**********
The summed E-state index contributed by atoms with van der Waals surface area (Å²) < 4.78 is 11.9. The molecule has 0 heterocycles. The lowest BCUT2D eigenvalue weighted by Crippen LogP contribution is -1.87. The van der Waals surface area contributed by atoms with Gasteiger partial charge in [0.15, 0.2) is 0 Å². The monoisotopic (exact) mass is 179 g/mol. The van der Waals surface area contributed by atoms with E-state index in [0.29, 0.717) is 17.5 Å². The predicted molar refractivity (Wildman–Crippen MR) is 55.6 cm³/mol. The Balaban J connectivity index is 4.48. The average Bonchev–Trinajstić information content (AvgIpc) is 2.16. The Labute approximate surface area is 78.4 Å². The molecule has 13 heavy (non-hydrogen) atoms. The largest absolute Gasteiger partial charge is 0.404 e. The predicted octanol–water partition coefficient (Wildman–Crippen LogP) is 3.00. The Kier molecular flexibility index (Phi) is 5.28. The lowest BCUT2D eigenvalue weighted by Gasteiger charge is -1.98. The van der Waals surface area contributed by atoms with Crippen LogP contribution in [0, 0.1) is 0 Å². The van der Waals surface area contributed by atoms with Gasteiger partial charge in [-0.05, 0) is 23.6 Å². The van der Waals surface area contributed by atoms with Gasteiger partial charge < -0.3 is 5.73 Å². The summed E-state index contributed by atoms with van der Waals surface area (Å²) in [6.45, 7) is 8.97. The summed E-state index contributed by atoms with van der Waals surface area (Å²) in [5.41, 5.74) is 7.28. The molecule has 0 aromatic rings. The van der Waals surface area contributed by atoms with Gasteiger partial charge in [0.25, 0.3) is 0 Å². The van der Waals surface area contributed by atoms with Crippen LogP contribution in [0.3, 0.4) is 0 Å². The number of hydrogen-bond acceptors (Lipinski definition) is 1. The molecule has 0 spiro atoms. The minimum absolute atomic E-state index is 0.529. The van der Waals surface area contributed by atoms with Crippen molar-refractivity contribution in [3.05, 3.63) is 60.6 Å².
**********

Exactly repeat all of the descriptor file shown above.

The summed E-state index contributed by atoms with van der Waals surface area (Å²) < 4.78 is 11.9. The molecule has 0 heterocycles. The lowest BCUT2D eigenvalue weighted by Crippen LogP contribution is -1.87. The van der Waals surface area contributed by atoms with Gasteiger partial charge in [0.15, 0.2) is 0 Å². The monoisotopic (exact) mass is 179 g/mol. The van der Waals surface area contributed by atoms with E-state index in [0.29, 0.717) is 17.5 Å². The predicted molar refractivity (Wildman–Crippen MR) is 55.6 cm³/mol. The Balaban J connectivity index is 4.48. The average Bonchev–Trinajstić information content (AvgIpc) is 2.16. The Labute approximate surface area is 78.4 Å². The molecule has 13 heavy (non-hydrogen) atoms. The largest absolute Gasteiger partial charge is 0.404 e. The predicted octanol–water partition coefficient (Wildman–Crippen LogP) is 3.00. The Kier molecular flexibility index (Phi) is 5.28. The lowest BCUT2D eigenvalue weighted by Gasteiger charge is -1.98. The van der Waals surface area contributed by atoms with Crippen LogP contribution in [0, 0.1) is 0 Å². The van der Waals surface area contributed by atoms with Gasteiger partial charge in [-0.05, 0) is 23.6 Å². The van der Waals surface area contributed by atoms with Gasteiger partial charge < -0.3 is 5.73 Å². The summed E-state index contributed by atoms with van der Waals surface area (Å²) in [6.45, 7) is 8.97. The summed E-state index contributed by atoms with van der Waals surface area (Å²) in [5.41, 5.74) is 7.28. The molecule has 0 aromatic rings. The van der Waals surface area contributed by atoms with Gasteiger partial charge in [0.25, 0.3) is 0 Å². The van der Waals surface area contributed by atoms with Crippen LogP contribution in [0.3, 0.4) is 0 Å². The number of hydrogen-bond acceptors (Lipinski definition) is 1. The molecule has 0 spiro atoms. The minimum absolute atomic E-state index is 0.529. The van der Waals surface area contributed by atoms with Crippen molar-refractivity contribution in [3.05, 3.63) is 60.6 Å².